Global deal in the works to pump less crude oil, stabilize market

An Austrian Armed Forces soldier wearing a face mask patrols in front of the Organization of Petroleum Exporting Countries (OPEC) headquarters in Vienna, Austria, 09 April 2020. EPA/CHRISTIAN BRUNA

Oil-producing countries including those of the OPEC cartel and Russia are trying to strike a global deal to pump less crude in a bid to limit a crash in prices that, while welcome for consumers, has been straining government budgets and pushed energy companies toward bankruptcy.

Late Thursday OPEC and Russia reportedly had reached a tentative deal to cut production by 10 million barrels per day for two months.

U.S. President Donald Trump said he spoke with Russian President Vladimir Putin and King Salman of Saudi Arabia about the negotiations.

“They’re getting close to a deal that’s OPEC and many other countries outside of OPEC, and we’ll see what happens,” Trump said at a White House news briefing.

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“There’s so much production nobody even knows what to do with it, that’s how it’s working,” he added.

Reports of a deal were welcomed by the American Petroleum Institute, which counts most U.S. oil and gas producers among its members.

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“While this move will help stabilize world oil markets, significant challenges remain throughout the supply chain since current market disruptions are driven largely by this historic drop in demand as a result of the COVID-19 pandemic,” said Mike Sommers, president of API.

Thursday’s OPEC videoconference was part of a series of talks on stabilizing the market, where oil prices have more than halved since the start of the year amid a pricing war between Saudi Arabia and Russia. The drop was intensified when the coronavirus pandemic caused a further plunge in the demand for oil as travel and business ground to a halt globally.

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Kremlin spokesman Dmitry Peskov said Thursday that Russia was advocating for a global move that not only includes OPEC and Russia, which had co-ordinated production cuts for four years until they fell out spectacularly this year, but also the United States. The U.S. is the world’s top producer now and the slide in crude prices is causing huge financial damage to companies in the oil patch.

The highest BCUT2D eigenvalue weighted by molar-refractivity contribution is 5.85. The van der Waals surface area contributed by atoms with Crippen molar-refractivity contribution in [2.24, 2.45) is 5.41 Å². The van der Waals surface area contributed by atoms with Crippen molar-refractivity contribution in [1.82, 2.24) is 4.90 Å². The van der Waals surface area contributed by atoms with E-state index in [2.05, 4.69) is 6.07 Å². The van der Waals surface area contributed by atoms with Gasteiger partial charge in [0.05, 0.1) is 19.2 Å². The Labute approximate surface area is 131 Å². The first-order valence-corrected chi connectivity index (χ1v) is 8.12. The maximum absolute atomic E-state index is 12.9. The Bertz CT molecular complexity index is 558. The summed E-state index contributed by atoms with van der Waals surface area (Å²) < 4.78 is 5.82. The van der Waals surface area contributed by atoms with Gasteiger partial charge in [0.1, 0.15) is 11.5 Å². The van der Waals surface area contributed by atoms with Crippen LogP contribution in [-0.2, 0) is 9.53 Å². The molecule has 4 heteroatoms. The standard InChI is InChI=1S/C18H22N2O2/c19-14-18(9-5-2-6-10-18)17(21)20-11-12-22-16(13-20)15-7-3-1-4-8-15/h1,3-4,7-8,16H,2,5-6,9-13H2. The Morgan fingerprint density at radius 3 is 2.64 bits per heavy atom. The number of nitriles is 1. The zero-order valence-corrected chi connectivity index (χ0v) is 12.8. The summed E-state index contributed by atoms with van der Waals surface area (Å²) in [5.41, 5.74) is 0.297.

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Some U.S. producers have been calling for caps on domestic production, and Texas regulators have planned a meeting on the topic next week.

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Expectations for the OPEC meeting were high. Trump has said that output could be cut by as much as 15 million barrels a day, or about 15 per cent of global production, though experts say that is unlikely. Last week, Putin said he supported an overall cut of about 10 million barrels a day.

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A cut of 10 million barrels per day for two months would be “too little too late,” said Chris Midgley, global head of analytics at S&P Global Platts. At current production rates, storage tanks will be full of oil sometime in May, and the only way to avoid filling them up would be to sustain the cuts through the end of the year, he said.

The oil market was already oversupplied when Russia and OPEC failed to agree on output cuts in early March. Analysts say Russia refused to back even a moderate cut because it would have only served to help U.S. energy companies, which were pumping at full capacity. Stalling served to hurt American shale-oil producers and protect market share.

Russia’s move appeared to enrage Saudi Arabia, which not only said it would not cut production on its own but said it would increase output instead and reduce its selling prices in what became effectively a global pricing war.

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In the time since, prices have collapsed. International benchmark Brent crude traded Thursday over US$34 a barrel as the U.S. benchmark West Texas crude traded under US$27. That is just over 50 per cent lower than at the start of the year. At one point, prices were down about 60 per cent.

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In Russia, which relies on oil as the main source of income, the price collapse caused the ruble to crash, which in turn boosted the cost of imports and sped up inflation.

In his opening remarks at the start of Thursday’s call, Russian Energy Minister Alexander Novak emphasized the need for “all oil-producing countries to pool efforts to change the situation of a significant global oversupply.” He said global demand had fallen by 10-15 millions barrels a day.

“We believe it necessary to increase the number of countries that could join efforts to help stabilize the situation,” he said, welcoming Norway, Canada, Indonesia and a few other countries that previously hadn’t been part of the so-called OPEC+ talks, which include a number of nations that are not part of the cartel.

Vladimir Isachenkov in Moscow contributed to this report. Bussewitz reported from New York.

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